During postpyloric tube feeding, GI intolerance is observed more frequently than during prepyloric feeding, possibly by evoking a stronger GI response.
We investigated the effect of intragastric and intraduodenal administration of a polymeric diet (125 kcal/h) on gallbladder motility (by ultrasonography), duodeno-cecal transit time (by lactulose H2
breath test), and GI hormone release (including cholecystokinin, pancreatic polypeptide, and gastrin). Six healthy subjects (two male, four female; mean age 22 yr, range 18–27 yr) were studied on two separate occasions in random order during 6 h of continuous administration of the diet through either the gastric or duodenal port of a two-lumen tube.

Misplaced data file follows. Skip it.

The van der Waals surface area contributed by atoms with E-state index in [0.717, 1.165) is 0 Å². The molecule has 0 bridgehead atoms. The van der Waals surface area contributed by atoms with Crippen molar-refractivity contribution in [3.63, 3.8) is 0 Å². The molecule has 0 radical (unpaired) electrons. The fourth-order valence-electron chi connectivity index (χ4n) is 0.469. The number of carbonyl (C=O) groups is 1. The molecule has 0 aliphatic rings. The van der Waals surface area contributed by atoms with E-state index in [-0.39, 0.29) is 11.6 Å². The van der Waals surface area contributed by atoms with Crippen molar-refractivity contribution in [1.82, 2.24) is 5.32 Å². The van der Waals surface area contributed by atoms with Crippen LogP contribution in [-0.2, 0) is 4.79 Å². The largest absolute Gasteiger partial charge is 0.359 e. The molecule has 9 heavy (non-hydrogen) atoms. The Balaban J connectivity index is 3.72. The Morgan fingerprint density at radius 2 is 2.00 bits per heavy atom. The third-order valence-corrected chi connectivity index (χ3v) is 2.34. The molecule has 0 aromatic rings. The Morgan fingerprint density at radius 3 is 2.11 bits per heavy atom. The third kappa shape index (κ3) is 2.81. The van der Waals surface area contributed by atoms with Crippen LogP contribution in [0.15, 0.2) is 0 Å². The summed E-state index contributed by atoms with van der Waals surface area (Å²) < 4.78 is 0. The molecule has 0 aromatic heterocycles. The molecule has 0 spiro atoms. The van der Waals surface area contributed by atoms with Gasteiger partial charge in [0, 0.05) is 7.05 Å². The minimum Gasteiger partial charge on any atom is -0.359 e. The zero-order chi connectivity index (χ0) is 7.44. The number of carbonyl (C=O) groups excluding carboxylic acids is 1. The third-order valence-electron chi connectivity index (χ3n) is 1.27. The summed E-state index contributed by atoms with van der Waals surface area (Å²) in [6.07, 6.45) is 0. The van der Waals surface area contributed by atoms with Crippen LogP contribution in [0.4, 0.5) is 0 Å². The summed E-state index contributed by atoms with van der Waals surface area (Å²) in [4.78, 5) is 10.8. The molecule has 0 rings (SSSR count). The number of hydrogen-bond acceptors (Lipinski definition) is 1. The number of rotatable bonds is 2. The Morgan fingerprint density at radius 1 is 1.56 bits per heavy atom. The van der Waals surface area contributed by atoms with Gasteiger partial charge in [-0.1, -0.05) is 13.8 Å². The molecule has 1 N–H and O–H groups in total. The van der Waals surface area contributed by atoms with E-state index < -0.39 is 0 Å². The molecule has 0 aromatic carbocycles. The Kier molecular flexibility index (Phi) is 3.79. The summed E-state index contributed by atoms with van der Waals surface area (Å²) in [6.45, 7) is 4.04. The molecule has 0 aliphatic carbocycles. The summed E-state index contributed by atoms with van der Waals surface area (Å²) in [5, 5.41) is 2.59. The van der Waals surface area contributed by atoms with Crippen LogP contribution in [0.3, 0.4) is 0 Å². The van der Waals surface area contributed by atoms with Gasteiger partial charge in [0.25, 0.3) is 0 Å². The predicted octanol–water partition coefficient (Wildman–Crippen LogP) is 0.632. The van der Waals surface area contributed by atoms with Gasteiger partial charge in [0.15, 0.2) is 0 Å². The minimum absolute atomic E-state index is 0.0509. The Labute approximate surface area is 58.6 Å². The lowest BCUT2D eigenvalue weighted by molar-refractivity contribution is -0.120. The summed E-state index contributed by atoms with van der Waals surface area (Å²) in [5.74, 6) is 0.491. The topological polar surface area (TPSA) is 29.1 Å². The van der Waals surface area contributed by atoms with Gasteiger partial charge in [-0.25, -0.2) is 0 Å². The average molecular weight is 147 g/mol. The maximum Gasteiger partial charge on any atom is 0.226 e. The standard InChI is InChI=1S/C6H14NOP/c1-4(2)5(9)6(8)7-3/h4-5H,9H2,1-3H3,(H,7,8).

Intraduodenal feeding resulted in a more rapid contraction of the gallbladder, from 32 ± 4 to 23 ± 4 cm3
at 10 min (p
< 0.05), reaching a minimum of 6 ± 1 cm3
, in contrast to intragastric feeding (31 ± 4 to 19 ± 3 cm3
at 60 min, p
< 0.05; minimum 14 ± 1 cm3
). The gallbladder remained contracted during the 6-h study period during both intraduodenal and intragastric feeding. Small-bowel transit time was significantly accelerated during intraduodenal compared with intragastric feeding (51 ± 12 vs
81 ± 9 min; p
= 0.003). Plasma cholecystokinin secretion was significantly (p
< 0.05) increased during intraduodenal compared with intragastric feeding (848 ± 107 vs
279 ± 89 pmol · L−1
· 360 min). The same was true for pancreatic polypeptide secretion. However, gastrin release was significantly (p
< 0.05) higher during intragastric feeding.
Intraduodenal feeding elicited a stronger GI response than intragastric feeding, as demonstrated by accelerated small-bowel transit time, more rapid and stronger gallbladder contractions, and increased cholecystokinin and pancreatic polypeptide release. Gastrin release, on the other hand, was stronger during intragastric feeding.